Section 3.4: Determining the Network ID using the Logical AND Operation

When an IP address is assigned to an interface, it is configured with the subnet mask. Although represented in a dotted decimal format, the router converts the IP address and the subnet mask into binary and performs a logical and operation to find the network portion of the address, i.e., the network ID. To perform a logical and, the IP address is written out in binary, with the subnet or Internet mask written beneath it in binary. Each binary digit of the address is then ANDed with the corresponding binary digit of the mask. The and operation has two rules: 1 and 1 is 1; and 0 and 1 or 0 remains 0. Essentially, the logical and operation removes the host ID from the IP address, as illustrated in Figure 3.4.

IP address:
IP subnet mask:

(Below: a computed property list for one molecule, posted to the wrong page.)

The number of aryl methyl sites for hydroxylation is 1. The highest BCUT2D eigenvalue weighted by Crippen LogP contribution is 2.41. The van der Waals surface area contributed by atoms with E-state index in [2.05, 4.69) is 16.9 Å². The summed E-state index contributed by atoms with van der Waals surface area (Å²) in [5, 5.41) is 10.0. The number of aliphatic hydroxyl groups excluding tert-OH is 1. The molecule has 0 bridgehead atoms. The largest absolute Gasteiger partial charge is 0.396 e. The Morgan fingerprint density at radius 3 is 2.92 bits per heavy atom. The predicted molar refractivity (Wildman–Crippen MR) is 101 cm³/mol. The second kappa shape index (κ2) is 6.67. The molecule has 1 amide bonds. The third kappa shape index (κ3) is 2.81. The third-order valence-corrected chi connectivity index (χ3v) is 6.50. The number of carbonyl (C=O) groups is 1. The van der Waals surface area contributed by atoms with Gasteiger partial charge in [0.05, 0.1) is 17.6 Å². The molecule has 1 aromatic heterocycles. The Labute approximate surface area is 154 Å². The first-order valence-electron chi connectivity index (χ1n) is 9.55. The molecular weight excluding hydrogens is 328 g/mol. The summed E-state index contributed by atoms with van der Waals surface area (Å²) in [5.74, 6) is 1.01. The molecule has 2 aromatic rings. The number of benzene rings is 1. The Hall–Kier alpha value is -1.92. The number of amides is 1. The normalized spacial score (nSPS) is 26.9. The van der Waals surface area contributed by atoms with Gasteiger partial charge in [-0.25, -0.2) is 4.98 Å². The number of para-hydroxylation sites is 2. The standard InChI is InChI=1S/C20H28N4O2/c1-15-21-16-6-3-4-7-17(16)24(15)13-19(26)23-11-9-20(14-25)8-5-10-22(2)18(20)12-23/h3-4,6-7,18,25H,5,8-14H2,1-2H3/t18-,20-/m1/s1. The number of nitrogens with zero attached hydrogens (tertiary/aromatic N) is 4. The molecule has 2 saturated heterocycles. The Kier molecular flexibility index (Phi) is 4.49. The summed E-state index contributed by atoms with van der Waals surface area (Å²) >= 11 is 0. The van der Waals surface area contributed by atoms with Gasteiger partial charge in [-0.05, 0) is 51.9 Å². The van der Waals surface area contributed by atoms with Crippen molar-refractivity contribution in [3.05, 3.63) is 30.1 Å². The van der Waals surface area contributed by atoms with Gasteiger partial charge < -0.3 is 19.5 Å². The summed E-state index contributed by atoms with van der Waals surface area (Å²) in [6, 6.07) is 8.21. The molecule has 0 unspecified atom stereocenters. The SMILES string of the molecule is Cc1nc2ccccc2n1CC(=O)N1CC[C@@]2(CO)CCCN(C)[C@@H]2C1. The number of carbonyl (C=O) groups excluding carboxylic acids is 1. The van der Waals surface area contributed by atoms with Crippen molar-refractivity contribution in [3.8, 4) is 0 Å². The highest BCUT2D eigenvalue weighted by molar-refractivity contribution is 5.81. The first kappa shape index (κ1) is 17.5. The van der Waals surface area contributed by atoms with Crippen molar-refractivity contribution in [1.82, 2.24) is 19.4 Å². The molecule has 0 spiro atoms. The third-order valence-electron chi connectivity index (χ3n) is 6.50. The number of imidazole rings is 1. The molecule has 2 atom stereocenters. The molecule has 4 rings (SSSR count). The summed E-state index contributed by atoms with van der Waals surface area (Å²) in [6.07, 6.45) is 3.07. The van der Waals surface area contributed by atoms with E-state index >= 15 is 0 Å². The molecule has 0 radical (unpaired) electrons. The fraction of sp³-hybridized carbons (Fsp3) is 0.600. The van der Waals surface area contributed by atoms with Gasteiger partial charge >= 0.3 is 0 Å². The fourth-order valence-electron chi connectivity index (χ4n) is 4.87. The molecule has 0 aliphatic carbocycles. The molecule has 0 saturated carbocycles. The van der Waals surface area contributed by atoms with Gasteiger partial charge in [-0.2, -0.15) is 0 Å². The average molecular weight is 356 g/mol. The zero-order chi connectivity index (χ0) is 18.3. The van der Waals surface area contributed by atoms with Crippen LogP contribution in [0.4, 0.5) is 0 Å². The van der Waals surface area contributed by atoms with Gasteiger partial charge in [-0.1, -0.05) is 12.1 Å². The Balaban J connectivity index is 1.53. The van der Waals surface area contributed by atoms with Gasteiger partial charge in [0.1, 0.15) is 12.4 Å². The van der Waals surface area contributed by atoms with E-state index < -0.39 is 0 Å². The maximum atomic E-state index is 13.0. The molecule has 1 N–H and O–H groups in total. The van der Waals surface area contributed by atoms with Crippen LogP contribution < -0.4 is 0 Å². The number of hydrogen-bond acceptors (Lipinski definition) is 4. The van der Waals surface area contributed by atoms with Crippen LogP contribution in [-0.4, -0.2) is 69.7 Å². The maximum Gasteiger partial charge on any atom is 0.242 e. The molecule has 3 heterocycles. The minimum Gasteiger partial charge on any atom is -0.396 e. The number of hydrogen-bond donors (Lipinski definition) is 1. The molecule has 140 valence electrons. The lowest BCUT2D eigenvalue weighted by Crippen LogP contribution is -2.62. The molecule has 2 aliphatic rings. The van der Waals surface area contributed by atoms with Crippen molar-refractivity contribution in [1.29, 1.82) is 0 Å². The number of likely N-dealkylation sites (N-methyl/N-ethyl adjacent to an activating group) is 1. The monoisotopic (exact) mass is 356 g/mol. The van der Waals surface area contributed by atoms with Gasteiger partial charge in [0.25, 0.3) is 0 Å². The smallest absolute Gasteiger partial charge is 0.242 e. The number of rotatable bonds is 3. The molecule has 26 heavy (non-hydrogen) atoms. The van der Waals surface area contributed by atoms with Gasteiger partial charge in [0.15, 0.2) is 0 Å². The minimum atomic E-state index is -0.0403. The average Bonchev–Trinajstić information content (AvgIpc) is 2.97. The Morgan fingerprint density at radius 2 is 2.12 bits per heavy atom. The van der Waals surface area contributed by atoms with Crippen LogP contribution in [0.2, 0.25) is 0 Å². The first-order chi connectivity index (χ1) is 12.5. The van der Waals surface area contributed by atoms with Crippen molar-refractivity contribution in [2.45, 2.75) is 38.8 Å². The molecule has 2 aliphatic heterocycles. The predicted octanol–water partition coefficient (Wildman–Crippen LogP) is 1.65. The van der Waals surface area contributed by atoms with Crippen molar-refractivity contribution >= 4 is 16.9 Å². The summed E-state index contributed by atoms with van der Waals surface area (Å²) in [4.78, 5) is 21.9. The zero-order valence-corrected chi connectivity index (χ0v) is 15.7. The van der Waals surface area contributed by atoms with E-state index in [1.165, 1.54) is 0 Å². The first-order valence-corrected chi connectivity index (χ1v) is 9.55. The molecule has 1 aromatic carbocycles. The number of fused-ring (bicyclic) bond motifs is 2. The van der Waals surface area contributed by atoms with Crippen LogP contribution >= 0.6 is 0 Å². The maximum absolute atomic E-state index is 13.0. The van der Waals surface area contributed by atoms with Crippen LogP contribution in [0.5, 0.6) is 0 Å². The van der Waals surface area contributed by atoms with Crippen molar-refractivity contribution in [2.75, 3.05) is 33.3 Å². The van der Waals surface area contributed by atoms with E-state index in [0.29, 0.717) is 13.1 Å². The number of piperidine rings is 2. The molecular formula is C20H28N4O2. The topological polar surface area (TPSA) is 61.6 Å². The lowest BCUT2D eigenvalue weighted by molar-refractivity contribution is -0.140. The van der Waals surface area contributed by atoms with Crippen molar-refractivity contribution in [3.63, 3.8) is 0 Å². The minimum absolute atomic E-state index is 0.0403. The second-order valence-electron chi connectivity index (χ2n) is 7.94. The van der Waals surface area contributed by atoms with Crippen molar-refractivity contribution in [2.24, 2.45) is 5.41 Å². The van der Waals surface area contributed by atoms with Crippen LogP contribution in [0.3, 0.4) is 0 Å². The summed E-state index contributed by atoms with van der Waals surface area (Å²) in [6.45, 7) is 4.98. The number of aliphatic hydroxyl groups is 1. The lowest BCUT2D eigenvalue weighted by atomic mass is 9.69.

IP address in binary: 10001100.00001100.00011010.10000000
IP subnet mask in binary: 11111111.11111111.11110000.00000000
The result of the logical AND in binary: 10001100.00001100.00010000.00000000
The result of the logical AND in dotted decimal format:

Figure 3.4: The Logical AND Operation

In the above example, the network to which the host belongs has the network ID of Once the network ID is determined, the router can perform a search on the routing table to see whether it can route to the remote network. Therefore, the correct mask is essential to ensure that traffic can be directed through the overall network.